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      Frequently Asked Questions About Celiac Disease   09/30/2015

      This Celiac.com FAQ on celiac disease will guide you to all of the basic information you will need to know about the disease, its diagnosis, testing methods, a gluten-free diet, etc.   Subscribe to Celiac.com's FREE weekly eNewsletter   What are the major symptoms of celiac disease? Celiac Disease Symptoms What testing is available for celiac disease?  Celiac Disease Screening Interpretation of Celiac Disease Blood Test Results Can I be tested even though I am eating gluten free? How long must gluten be taken for the serological tests to be meaningful? The Gluten-Free Diet 101 - A Beginner's Guide to Going Gluten-Free Is celiac inherited? Should my children be tested? Ten Facts About Celiac Disease Genetic Testing Is there a link between celiac and other autoimmune diseases? Celiac Disease Research: Associated Diseases and Disorders Is there a list of gluten foods to avoid? Unsafe Gluten-Free Food List (Unsafe Ingredients) Is there a list of gluten free foods? Safe Gluten-Free Food List (Safe Ingredients) Gluten-Free Alcoholic Beverages Distilled Spirits (Grain Alcohols) and Vinegar: Are they Gluten-Free? Where does gluten hide? Additional Things to Beware of to Maintain a 100% Gluten-Free Diet What if my doctor won't listen to me? An Open Letter to Skeptical Health Care Practitioners Gluten-Free recipes: Gluten-Free Recipes
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Invisible Disease: You Look Healthy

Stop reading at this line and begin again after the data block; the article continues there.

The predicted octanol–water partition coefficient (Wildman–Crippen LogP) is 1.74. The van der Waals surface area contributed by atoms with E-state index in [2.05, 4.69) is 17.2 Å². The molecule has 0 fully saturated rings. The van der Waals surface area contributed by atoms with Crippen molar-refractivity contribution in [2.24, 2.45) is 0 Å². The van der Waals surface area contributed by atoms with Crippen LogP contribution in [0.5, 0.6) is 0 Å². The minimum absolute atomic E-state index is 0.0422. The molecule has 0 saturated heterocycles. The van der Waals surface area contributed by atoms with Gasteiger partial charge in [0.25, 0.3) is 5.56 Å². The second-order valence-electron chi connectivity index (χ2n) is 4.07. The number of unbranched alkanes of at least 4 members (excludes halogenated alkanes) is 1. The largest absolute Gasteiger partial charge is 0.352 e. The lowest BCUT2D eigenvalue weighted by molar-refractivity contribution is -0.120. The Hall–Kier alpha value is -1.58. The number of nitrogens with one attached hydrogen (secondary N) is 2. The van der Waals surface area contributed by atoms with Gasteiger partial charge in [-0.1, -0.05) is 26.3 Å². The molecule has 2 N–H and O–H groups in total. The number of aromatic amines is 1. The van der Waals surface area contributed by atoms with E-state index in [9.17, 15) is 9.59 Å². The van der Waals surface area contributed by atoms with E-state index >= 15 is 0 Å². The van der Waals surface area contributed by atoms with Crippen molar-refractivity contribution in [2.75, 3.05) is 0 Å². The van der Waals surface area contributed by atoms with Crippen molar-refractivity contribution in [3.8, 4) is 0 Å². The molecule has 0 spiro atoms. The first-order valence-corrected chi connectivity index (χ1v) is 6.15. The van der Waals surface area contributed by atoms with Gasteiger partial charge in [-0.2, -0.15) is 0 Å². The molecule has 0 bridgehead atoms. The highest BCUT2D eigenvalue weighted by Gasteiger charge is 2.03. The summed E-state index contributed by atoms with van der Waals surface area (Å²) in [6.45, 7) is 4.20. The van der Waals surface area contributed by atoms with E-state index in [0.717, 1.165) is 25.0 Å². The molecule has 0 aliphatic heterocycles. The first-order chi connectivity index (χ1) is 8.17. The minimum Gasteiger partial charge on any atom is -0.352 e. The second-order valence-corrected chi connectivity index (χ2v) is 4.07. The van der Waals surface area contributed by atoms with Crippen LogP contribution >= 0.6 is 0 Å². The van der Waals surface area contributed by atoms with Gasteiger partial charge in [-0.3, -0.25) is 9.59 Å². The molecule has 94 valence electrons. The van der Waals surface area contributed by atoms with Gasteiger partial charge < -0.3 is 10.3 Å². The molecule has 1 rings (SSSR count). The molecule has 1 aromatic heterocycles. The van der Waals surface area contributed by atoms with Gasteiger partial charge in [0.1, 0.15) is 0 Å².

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I nearly died five years ago. Meanwhile I was trying to act normal. I tried to do my responsibilities. I dragged my feet through every day. One time I said, "I feel like I am drowning, but you are telling me to ignore the waves." I couldn't do that. I got no extra rest, no hospital stays, and no flowers. Wow! That was hard.

Family members discussed my bizarre behaviours, or thought perhaps I was angry with them. But I just couldn't see through the fog. They couldn't see the fog or fatigue. "You look good."

If my friends or family are suffering like this, I sure hope I will be able to do something for them.

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I think many of us can identify with what you are saying. We fight so hard to take care of our families and ourselves through all the pain. Doctors tell us we are 'just depressed' (who wouldn't be in constant pain), your job is too stressful (of course it is I have to run to the bathroom wondering if I will make it all day long) and the real kicker 'you just want to be sick' (yea right!!!)

What was worse for me was the last 5 years when my health issues became obvious to all around me and the doctors still couldn't figure out what was going on. The most heartbreaking was the morning when after my usual 2 to 3 hours of agony in the middle of night my DD met me coming out of the bathroom. She had tears in her eyes and told me the family would understand if I committed suicide.

Then you finally get diagnosed and everyone expects you to be able to go back to a 'normal' life despite the fact that you still have problems they can't see.